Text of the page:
Earlier this week, Transparency International, a politically
non-partisan organization that tracks international corruption
trends, released its annual Corruption Perceptions Index. This
year's rankings include 176 nations and territories ranked on a
scale of zero to 100.
"A country or territory's score indicates the perceived level
of public sector corruption on a scale of 0 - 100, where 0 means
that a country is perceived as highly corrupt and 100 means it is
perceived as very clean,"
according to Transparency International
For investors that frequently play markets outside the U.S.,
corruption rankings are instructive for several reasons. For
example, Argentina ranked 102 in the Transparency International
index. That country's anti-free market principles and proclivity
for nationalization of industry
have put it on the brink of second sovereign debt
default this century
Conversely, all of the countries represented in the Global X
FTSE Nordic Region ETF (NYSE:
) -- Sweden, Norway, Denmark and Finland -- rank near the top of
the corruption index. That is to say they are among the least
corrupt nations in the world. In fact, that quartet accounts for
half of the top eight spots. Maybe it is not surprising that GXF
is up nearly 25 percent this year.
What may come as a surprise to some investors is the
performance of some
that track countries that are well into the bottom half of the
Transparency International Index. Consider the following:
Global X FTSE Greece 20 ETF (NYSE:
By any account, a 15.8 percent year-to-date gain for the Global X
FTSE Greece 20 ETF is a pleasant surprise. Somehow, some way the
ETF is trading higher on Thursday, a day after Greece entered
selective default on its debt obligations.
Remember, the Transparency International survey ranks public
sector corruption. Apparently, Greece is rife with that because
the country occupies the 94th spot in the latest index. That is
down from 80 last year and good enough to make Greece the most
corrupt Eurozone nation in the eyes of Transparency
This is how bad Greece looks: It is tied with Djibouti. In
terms of countries with ETFs that rank close to but ahead of
Greece, Thailand, Peru and China start the list. The corruption
rankings for those nations are nothing to write home about, but
the reality is those economies have far more potential than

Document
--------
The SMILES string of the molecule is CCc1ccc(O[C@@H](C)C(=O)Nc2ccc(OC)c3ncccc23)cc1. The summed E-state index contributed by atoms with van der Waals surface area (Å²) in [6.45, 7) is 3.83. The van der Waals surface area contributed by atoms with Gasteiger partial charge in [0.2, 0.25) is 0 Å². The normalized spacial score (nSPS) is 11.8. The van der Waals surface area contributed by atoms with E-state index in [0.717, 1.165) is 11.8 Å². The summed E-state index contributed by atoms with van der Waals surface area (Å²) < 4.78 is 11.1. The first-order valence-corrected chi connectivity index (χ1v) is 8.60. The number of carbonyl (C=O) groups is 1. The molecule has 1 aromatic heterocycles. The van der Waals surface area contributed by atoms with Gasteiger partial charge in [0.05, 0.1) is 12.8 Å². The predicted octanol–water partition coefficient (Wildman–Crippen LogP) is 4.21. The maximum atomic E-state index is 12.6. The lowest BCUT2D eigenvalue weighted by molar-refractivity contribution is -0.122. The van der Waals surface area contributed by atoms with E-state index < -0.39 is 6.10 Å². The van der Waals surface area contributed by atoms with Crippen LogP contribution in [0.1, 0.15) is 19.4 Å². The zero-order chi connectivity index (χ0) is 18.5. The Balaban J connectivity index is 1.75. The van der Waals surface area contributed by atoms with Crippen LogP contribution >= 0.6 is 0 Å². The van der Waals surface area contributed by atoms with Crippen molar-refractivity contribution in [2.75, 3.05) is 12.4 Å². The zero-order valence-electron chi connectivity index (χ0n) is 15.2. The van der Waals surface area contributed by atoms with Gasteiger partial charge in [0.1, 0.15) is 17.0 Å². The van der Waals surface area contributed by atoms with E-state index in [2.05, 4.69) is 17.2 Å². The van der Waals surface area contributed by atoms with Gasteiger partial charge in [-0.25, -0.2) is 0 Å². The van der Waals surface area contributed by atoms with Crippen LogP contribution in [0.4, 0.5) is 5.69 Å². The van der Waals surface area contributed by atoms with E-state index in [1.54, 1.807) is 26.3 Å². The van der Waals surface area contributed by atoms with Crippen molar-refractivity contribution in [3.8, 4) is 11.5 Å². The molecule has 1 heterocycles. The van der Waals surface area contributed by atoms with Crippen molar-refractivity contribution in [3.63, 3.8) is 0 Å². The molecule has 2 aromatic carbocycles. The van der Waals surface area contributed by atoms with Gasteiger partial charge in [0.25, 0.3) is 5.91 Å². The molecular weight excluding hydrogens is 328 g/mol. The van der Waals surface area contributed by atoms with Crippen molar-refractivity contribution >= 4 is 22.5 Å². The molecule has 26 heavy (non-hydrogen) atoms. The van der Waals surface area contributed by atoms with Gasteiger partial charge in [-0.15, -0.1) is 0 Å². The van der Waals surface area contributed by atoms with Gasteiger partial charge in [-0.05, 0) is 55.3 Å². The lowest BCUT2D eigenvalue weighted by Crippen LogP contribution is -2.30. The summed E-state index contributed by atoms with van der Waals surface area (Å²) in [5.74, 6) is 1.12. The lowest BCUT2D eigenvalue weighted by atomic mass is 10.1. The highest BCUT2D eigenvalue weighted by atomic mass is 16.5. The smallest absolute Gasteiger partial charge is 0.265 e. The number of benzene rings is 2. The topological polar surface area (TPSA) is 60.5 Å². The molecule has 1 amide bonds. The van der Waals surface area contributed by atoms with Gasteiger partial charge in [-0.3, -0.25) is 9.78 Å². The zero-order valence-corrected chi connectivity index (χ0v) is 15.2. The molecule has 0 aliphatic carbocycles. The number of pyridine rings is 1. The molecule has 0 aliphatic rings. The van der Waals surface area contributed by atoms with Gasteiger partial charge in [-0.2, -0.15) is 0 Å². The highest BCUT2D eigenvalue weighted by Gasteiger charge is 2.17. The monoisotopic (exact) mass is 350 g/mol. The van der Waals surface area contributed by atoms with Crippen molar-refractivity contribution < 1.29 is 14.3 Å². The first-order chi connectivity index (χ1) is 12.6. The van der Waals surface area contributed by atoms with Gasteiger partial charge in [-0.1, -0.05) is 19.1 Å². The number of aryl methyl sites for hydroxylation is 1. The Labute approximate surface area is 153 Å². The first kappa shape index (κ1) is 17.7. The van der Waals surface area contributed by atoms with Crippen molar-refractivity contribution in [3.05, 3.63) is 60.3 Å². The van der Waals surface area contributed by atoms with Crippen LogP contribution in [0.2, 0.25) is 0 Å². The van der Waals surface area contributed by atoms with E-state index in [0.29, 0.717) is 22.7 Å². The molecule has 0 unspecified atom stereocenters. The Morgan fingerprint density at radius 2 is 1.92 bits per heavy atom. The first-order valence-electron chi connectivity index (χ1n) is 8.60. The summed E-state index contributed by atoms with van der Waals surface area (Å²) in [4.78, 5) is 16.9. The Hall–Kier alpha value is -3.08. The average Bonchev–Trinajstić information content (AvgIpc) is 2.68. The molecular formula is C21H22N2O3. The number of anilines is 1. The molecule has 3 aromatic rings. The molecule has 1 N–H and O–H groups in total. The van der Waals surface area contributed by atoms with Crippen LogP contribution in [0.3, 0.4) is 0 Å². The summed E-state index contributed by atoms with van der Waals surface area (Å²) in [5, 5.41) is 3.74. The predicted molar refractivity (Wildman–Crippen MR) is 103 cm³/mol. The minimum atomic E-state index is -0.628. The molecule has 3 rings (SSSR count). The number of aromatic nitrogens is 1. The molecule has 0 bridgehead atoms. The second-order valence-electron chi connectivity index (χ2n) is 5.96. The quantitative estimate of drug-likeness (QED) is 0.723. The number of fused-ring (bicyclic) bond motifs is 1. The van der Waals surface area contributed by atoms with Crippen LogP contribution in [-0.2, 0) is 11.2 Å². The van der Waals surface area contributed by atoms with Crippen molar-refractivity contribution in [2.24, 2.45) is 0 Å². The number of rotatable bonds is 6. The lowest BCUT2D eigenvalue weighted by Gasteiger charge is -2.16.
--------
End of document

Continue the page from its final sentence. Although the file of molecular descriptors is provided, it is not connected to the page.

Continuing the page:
Market Vectors Russia ETF (NYSE:
Of the 176 countries and territories that are found on the latest
Transparency International index, Russia is the lowest-rated to
have a corresponding ETF. The "R" in the BRIC acronym is tied for
the 133rd spot with Comoros and Iran, among others. That is not a
complement, but the Market Vectors Russia ETF has found its way
to a gain of 9.1 percent this year.
Russia and corruption meeting in the same sentence is nothing
new. The country is notoriously corrupt and most investors know
that. However, knowledge of corruption does not diminish investor
Arguably, Russia's energy sector is its most corruption-laden
industry group and much of that comes from the government's
heavy-handed approach to how Russian energy firms operate. The
problem is that RSX and the other Russia ETFs are heavily
allocated to the energy sector.
iShares MSCI Thailand Investable Market Index Fund (NYSE:
In the 88th spot, Thailand resides right in the middle of the
corruption index. That seems to have bothered investors little
because the iShares MSCI Thailand Investable Market Index Fund
has gained over 56 percent since 2008 debut. In that time, there
has been bloody political protests and regime change.
Year-to-date, THD has been a stalwart with a gain of over 30
Putting Thailand's ranking into context, there are plenty of
Asian tiger economies tracked by ETFs with worse corruption
rankings. That list includes Indonesia, the Philippines and
Vietnam. Translation: Of the emerging Southeast Asian economies
with corresponding ETFs, Thailand is the least corrupt.
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